High site-fidelity in common bottlenose dolphins despite low salinity exposure and associated indicators of compromised health

Ryan Takeshita*, Brian C. Balmer, Francesca Messina, Eric S. Zolman, Len Thomas, Randall S. Wells, Cynthia R. Smith, Teresa K. Rowles, Lori H. Schwacke, William David Halliday (Editor)

*Corresponding author for this work

Research output: Contribution to journalArticlepeer-review

13 Citations (Scopus)


More than 2,000 common bottlenose dolphins (Tursiops truncatus) inhabit the Barataria Bay Estuarine System in Louisiana, USA, a highly productive estuary with variable salinity driven by natural and man-made processes. It was unclear whether dolphins that are long-term residents to specific areas within the basin move in response to fluctuations in salinity, which at times can decline to 0 parts per thousand in portions of the basin. In June 2017, we conducted health assessments and deployed satellite telemetry tags on dolphins in the northern portions of the Barataria Bay Estuarine System Stock area (9 females; 4 males). We analyzed their fine-scale movements relative to modeled salinity trends compared to dolphins tagged near the barrier islands (higher salinity environments) from 2011 to 2017 (37 females; 21 males). Even though we observed different movement patterns among individual dolphins, we found no evidence that tagged dolphins moved coincident with changes in salinity. One tagged dolphin spent at least 35 consecutive days, and 75 days in total, in salinity under 5 parts per thousand. Health assessments took place early in a seasonal period of decreased salinity. Nonetheless, we found an increased prevalence of skin lesions, as well as abnormalities in serum biochemical markers and urine:serum osmolality ratios for dolphins sampled in lower salinity areas. This study provides essential information on the likely behavioral responses of dolphins to changes in salinity (e.g., severe storms or from the proposed Mid-Barataria Sediment Diversion project) and on physiological markers to inform the timing and severity of impacts from low salinity exposure.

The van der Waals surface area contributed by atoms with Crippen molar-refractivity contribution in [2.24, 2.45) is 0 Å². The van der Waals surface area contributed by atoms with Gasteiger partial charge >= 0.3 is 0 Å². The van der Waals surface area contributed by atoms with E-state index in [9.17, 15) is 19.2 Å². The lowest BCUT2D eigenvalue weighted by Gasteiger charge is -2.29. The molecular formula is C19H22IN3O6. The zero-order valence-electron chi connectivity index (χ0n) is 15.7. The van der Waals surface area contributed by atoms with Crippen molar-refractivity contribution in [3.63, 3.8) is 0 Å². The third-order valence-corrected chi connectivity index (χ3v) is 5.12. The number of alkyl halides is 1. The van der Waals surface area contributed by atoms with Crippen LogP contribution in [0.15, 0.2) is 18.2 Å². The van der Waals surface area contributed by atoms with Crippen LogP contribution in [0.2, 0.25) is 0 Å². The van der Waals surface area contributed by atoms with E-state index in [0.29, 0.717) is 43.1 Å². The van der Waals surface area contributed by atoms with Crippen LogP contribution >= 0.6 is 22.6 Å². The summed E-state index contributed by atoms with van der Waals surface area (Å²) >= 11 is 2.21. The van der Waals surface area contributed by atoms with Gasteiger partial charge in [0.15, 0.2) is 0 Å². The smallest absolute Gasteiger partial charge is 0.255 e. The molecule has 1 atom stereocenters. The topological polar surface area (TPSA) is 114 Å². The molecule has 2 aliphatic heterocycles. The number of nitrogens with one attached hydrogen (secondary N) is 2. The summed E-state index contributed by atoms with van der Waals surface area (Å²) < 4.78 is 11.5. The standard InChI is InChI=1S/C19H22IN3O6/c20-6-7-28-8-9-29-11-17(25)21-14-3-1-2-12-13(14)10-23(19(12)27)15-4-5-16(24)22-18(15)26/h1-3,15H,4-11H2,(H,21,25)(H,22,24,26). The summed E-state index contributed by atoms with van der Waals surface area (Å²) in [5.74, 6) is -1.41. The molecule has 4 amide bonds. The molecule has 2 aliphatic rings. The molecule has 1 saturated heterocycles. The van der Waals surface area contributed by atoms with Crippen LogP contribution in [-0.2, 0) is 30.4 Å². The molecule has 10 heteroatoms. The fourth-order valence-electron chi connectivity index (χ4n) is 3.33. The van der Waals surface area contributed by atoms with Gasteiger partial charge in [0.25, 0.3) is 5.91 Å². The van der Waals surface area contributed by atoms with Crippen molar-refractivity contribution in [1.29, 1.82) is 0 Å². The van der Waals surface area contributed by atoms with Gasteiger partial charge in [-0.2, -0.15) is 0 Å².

Original languageEnglish
Article numbere0258031
Number of pages25
JournalPLoS ONE
Issue number9
Publication statusPublished - 30 Sept 2021


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